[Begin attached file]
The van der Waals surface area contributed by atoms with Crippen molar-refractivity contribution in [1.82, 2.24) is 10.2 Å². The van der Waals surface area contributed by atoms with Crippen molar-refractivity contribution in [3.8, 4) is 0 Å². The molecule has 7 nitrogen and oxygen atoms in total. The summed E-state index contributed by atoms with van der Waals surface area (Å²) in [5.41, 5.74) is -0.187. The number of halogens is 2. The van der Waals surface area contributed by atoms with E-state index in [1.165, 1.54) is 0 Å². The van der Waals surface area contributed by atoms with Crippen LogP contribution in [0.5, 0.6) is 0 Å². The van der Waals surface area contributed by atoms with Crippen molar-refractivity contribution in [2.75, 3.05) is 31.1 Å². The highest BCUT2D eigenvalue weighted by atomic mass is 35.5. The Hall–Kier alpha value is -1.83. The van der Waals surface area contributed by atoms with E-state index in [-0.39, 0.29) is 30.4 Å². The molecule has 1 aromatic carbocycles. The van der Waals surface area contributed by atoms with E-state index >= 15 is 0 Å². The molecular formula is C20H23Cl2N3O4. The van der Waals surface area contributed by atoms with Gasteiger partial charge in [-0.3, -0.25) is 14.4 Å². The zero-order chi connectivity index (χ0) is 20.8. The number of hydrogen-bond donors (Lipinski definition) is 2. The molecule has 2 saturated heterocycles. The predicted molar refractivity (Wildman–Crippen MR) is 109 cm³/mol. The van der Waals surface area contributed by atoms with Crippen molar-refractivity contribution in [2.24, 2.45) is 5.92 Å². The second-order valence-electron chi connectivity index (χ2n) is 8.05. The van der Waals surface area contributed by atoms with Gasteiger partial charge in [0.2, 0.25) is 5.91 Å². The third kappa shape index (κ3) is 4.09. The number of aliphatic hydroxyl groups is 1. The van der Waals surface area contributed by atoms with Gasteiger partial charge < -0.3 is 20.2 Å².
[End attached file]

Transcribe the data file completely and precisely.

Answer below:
The van der Waals surface area contributed by atoms with Crippen molar-refractivity contribution in [1.82, 2.24) is 10.2 Å². The van der Waals surface area contributed by atoms with Crippen molar-refractivity contribution in [3.8, 4) is 0 Å². The molecule has 7 nitrogen and oxygen atoms in total. The summed E-state index contributed by atoms with van der Waals surface area (Å²) in [5.41, 5.74) is -0.187. The number of halogens is 2. The van der Waals surface area contributed by atoms with E-state index in [1.165, 1.54) is 0 Å². The van der Waals surface area contributed by atoms with Crippen LogP contribution in [0.5, 0.6) is 0 Å². The van der Waals surface area contributed by atoms with Crippen molar-refractivity contribution in [2.75, 3.05) is 31.1 Å². The highest BCUT2D eigenvalue weighted by atomic mass is 35.5. The Hall–Kier alpha value is -1.83. The van der Waals surface area contributed by atoms with E-state index in [-0.39, 0.29) is 30.4 Å². The molecule has 1 aromatic carbocycles. The van der Waals surface area contributed by atoms with E-state index >= 15 is 0 Å². The molecular formula is C20H23Cl2N3O4. The van der Waals surface area contributed by atoms with Gasteiger partial charge in [-0.3, -0.25) is 14.4 Å². The zero-order chi connectivity index (χ0) is 20.8. The number of hydrogen-bond donors (Lipinski definition) is 2. The molecule has 2 saturated heterocycles. The predicted molar refractivity (Wildman–Crippen MR) is 109 cm³/mol. The van der Waals surface area contributed by atoms with Crippen molar-refractivity contribution in [2.24, 2.45) is 5.92 Å². The second-order valence-electron chi connectivity index (χ2n) is 8.05. The van der Waals surface area contributed by atoms with Gasteiger partial charge in [0.2, 0.25) is 5.91 Å². The third kappa shape index (κ3) is 4.09. The number of aliphatic hydroxyl groups is 1. The van der Waals surface area contributed by atoms with Gasteiger partial charge < -0.3 is 20.2 Å².